Nearly Half of Organizations Have Lost Sensitive or Confidential Information on USB Drives in Just the Past Two Years

Subject: General Tech | August 9, 2011 - 01:27 PM |
Tagged: security, fud

The next time your boss complains when you suggest that picking up secure USB sticks because of the price, you might want to reference this report from Kingston which details several horror stories of what happens with a lax policy towards portable storage.  We have seen Stuxnet recently, as well there is a long list of tricks that can be played with USB devices with the U3 autorun present on many USB devices. 

This goes far beyond just a complaint about using USB sticks received for free at trade shows or picked up on discount from Costco, the report cites an instance where unmarked USB sticks were left in obvious spots in government parking lots and over half of them ended up being plugged into the wok PC of the person who found it.   Maybe now spending a little extra on secure USB sticks will seem a little more attractive to the beancounters.

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Fountain Valley, CA -- August 9, 2011 -- Kingston Digital, Inc., the Flash memory affiliate of Kingston Technology Company, Inc., the independent world leader in memory products, today announced the results of a study conducted by the Ponemon Institute looking at USB prevalence and risk in organizations. The study found that inexpensive consumer USB Flash drives are ubiquitous in all manner of enterprise and government environments ― typically with very little oversight or controls, even in the face of frequent and high profile incidents of sensitive data loss. The Ponemon Institute is an independent group that conducts studies on critical issues affecting the management and security of sensitive information about people and organizations.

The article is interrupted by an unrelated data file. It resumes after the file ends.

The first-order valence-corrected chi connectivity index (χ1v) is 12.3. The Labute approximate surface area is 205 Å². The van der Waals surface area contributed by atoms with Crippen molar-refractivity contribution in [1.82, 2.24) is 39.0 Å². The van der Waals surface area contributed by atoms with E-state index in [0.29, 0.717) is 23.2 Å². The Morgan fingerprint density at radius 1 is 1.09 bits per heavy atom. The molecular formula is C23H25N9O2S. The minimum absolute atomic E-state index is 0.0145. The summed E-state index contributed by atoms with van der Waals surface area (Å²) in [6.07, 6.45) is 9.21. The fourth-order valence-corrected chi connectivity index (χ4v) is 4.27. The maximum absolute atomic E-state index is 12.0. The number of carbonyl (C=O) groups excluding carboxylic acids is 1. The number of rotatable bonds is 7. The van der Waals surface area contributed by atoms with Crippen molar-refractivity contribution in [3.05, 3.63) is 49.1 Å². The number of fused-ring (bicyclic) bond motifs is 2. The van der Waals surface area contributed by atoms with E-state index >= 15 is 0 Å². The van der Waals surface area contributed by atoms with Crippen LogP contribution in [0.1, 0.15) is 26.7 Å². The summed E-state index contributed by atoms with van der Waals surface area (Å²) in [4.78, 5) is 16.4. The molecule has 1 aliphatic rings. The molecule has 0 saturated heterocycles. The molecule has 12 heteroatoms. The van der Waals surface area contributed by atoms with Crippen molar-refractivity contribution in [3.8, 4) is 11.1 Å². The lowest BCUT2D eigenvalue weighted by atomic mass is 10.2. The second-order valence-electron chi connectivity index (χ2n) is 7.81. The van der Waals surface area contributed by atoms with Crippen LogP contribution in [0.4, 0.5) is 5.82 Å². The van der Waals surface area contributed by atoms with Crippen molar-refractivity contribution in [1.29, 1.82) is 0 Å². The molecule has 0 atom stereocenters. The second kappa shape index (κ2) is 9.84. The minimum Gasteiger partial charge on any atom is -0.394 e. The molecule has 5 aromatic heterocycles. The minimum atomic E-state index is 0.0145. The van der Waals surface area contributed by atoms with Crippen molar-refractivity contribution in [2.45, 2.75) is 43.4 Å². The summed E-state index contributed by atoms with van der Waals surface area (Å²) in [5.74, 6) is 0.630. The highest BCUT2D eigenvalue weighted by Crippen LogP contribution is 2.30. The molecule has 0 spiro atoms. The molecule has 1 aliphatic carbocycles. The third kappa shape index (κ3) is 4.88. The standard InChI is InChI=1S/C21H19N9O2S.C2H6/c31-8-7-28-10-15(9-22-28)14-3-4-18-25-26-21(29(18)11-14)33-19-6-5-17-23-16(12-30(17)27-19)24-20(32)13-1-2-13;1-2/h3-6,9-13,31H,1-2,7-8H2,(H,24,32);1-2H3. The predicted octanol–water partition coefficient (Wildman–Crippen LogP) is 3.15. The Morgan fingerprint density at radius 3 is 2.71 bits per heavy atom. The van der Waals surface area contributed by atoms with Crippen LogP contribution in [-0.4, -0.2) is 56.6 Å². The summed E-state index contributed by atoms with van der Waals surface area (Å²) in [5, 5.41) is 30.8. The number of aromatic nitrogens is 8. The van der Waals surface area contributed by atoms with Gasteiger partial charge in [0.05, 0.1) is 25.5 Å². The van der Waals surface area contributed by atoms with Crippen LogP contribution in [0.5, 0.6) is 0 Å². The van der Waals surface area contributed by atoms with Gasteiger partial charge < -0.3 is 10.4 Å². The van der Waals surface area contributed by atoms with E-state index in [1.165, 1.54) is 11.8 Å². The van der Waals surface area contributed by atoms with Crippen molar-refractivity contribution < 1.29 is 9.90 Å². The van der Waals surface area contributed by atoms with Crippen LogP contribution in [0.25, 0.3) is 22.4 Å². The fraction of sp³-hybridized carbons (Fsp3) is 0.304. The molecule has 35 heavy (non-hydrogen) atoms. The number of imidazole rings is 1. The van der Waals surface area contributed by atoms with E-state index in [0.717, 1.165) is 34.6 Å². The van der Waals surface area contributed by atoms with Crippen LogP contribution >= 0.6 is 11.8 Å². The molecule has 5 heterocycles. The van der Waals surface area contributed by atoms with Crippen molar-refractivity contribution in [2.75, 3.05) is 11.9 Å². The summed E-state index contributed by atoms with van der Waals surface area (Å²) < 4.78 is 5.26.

The study underscores the pressing need for organizations to adopt more secure USB products and policies. A group of 743 IT professionals and IT security practitioners from global companies based in the United States were polled, and all acknowledged the importance of USB drives from a productivity standpoint. They cautioned, however, about the lack of organizational focus regarding security for these tools to meet appropriate data protection and business objectives.

The most recent example of how easily rogue USB drives can enter an organization can be seen in a U.S. Department of Homeland Security test in which USBs were ‘accidentally’ dropped in government parking lots. Without any identifying markings on the USB stick, 60 percent of employees plugged the drives into government computers. With a ‘valid’ government seal, the plug-in rate reached 90 percent.

According to the Ponemon study, more than 40 percent of organizations surveyed report having more than 50,000 USB drives in use in their organizations, with nearly 20 percent having more than 100,000 drives in circulation. The study finds that a whopping 71 percent of respondents do not consider the protection of confidential and sensitive information on USB Flash drives to be a high priority. At the same time, the majority of these same respondents feel that data breaches are caused by missing USB drives.